Orr back to give Tigers some added bite
After Castleford's unsuccessful 2003 Super League season, half-back Danny Orr made the hard decision to quit his hometown club for the good of his career.
Eight years on, the effervescent 32-year-old is enjoying an unlikely second coming at the Tigers, playing a key role in establishing the team as shock Super League leaders.
"Coming back was not something I'd really thought about, although me and my wife had started to discuss possibly moving back up north," says Orr of the months leading up to his surprise return to west Yorkshire following four seasons in London with Harlequins.
"To where we weren't sure. A couple of clubs showed an interest. Then so did Cas and that just felt right."
Orr gave me a call after training on Wednesday as he headed home to do a bit of DIY around his house. I couldn't get a word in edgeways as I spoke to a man who lives and breathes Castleford rugby league. His pride in their stunning start to the season is as obvious as the Tigers heart he wears on his sleeve. Orr's former employers Harlequins have also been flying at the start of the season, so is the Orr magic rubbing off?
"I don't think so!" he laughs. "I'm perhaps a bit surprised at the way we have started but I'm not surprised by Quins at all. I always felt they were a good team. They've just had horrendous injuries to key players over the past few years. With all their players now fit, you can see what a good side they are. As for Cas, we have a good, healthy squad, too. As long we can keep competition for places, I think we can stay up there."
Orr (right) tackles Wakefield's Glenn Morrison. Photo: PA
Cas began the season with a victory over Wakefield in Cardiff followed by impressive home wins over Huddersfield and Hull KR. This from a team whose worryingly thin squad last season was dealt what looked like a hammer blow by the sale of homegrown duo Joe Westerman and Michael Shenton to Hull FC and St Helens respectively.
"It has been important to respond strongly to the loss of Shenny and Westy, to show the club can survive without them," says Orr, who also coaches Castleford's under-18 team. "Players come and go all the time. I'm a Cas lad, I came through the youth team and then I left. The club moved on and is always bigger than any one player. Shenny and Westy left but Joe Arundel and Olly Holmes have stepped in and are doing fantastic."
A couple of Tigers players have also told me that they felt in a comfort zone last season. The squad was so small there was little competition for places. They knew they would be playing each week regardless of how they performed.
Orr believes the investment in youth at Castleford, which Huddersfield Giants have also attributed to their recent successes, has given the club a really strong shot at securing a new Super League licence.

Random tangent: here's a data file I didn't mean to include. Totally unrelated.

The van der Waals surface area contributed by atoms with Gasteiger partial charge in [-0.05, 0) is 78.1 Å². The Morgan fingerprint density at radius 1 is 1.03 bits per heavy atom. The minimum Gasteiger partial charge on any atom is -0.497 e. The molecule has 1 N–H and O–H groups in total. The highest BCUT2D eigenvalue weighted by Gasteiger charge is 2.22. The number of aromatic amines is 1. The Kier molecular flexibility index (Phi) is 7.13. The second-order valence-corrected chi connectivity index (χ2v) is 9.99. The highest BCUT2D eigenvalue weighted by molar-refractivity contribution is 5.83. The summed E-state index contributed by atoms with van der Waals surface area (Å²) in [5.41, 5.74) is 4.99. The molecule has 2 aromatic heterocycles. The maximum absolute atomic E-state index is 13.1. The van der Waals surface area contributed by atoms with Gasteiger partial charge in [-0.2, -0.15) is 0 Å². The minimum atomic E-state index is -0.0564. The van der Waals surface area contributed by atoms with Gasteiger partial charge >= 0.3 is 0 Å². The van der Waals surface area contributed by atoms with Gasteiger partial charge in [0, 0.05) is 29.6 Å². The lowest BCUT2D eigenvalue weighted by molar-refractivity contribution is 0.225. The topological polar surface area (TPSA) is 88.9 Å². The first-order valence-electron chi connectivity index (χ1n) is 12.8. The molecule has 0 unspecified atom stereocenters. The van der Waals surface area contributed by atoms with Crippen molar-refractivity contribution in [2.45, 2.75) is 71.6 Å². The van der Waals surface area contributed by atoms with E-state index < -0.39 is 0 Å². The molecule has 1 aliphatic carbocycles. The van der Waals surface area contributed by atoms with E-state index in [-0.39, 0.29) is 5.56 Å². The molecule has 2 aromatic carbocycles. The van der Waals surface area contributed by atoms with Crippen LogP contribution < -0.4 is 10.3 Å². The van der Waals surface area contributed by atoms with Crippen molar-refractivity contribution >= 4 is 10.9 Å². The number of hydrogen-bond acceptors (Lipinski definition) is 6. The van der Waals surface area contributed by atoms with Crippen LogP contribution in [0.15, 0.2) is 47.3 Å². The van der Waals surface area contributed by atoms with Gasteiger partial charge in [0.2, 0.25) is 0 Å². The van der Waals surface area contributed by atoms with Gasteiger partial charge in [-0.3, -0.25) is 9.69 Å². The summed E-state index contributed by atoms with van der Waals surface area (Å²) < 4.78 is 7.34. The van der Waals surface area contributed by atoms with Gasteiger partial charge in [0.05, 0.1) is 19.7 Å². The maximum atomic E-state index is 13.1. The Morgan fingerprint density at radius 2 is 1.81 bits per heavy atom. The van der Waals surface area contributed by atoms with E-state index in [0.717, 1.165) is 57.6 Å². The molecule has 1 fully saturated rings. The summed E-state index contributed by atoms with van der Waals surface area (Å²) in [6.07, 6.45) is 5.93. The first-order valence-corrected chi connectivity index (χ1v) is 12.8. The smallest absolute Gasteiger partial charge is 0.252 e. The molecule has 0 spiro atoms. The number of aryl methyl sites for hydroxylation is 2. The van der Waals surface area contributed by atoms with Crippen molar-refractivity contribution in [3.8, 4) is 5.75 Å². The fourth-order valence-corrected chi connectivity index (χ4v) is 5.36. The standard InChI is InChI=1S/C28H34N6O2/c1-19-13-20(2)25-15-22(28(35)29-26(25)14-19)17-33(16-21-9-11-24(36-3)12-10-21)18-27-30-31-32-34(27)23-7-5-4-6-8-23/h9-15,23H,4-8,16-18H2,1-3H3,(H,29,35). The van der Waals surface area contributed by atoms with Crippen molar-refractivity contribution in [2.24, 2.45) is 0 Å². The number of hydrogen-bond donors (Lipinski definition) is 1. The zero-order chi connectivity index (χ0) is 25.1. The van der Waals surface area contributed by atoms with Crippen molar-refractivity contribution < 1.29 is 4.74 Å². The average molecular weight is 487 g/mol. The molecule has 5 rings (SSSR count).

"There's a real element of talented youngsters coming through now which wasn't necessarily the case when I was last here," he says. "The club has clearly put a lot of effort into developing the youth teams. If you look at our squad now, it is full of young Cas lads. These kids will do anything for the club when they put on the Tigers shirt."
Cas coach Terry Matterson has also benefited from a far smoother pre-season than 12 months ago, when one of his fingers was severed in an accident during a training camp in France, and has blended youth with experience to good effect, as Orr acknowledges.
"Dean Widders and Nick Fozzard are key to us," says Orr. "They both train really hard, have a great attitude around the place and love a laugh and a joke. They rub off on the youngsters, who see the careers they have had. Fozzard is a complete lunatic. He's a bit mad but a great guy. He'll do a top job for us."
This week, the injured Fozzard turned his hand to TV presenting, although the big prop must hope he has a few years left in his playing legs yet judging by his attempts at interviewing Widders for the official Castleford website.
With things clicking on the pitch, the Tigers have had a massive lift off it following the financial input of Feisal Nahaboo. The club had courted the businessman's interest for some time - and his cash and enthusiasm have given the place a huge boost.
"He's been really positive," says Orr. "He came into the changing room before a match the other week and gave a little speech. He's enthusiastic and wants the club to do well. He is enjoying his experience of rugby league."
I understand that enthusiasm earned Nahaboo a ticking-off from the Rugby Football League when he and his associate presented the World Club Challenge trophy to St George Illawarra wearing a Castleford scarf.
Nevertheless, as the club looks to confirm its plans for a new stadium at Glasshoughton for 2012 at the same time as bidding for a successful licence renewal this summer, the presence of a man with money is as vital as the team's performances on the pitch.
"The licence is the goal but that is for [Castleford chief executive] Richard Wright and his board to worry about," says Orr. "I know he is doing a brilliant job, while we are doing our bit by winning games. It is out of our hands but it feels like things are going along nicely.
"I don't know how the licensing all works and who has the final say on who gets in and who doesn't but a Super League without Castleford is definitely a weaker one. We have great support, are steeped in history and, at the moment, we are OK. Super League is better with Tigers in it, although I'm obviously biased, aren't I ?"
A final word this week for Sheffield Eagles, who will make history against Widnes on Sunday by becoming the first sports team to wear a kit bearing an anti-homophobia slogan - Homophobia: Tackle It! A first not only for rugby league but for British sport.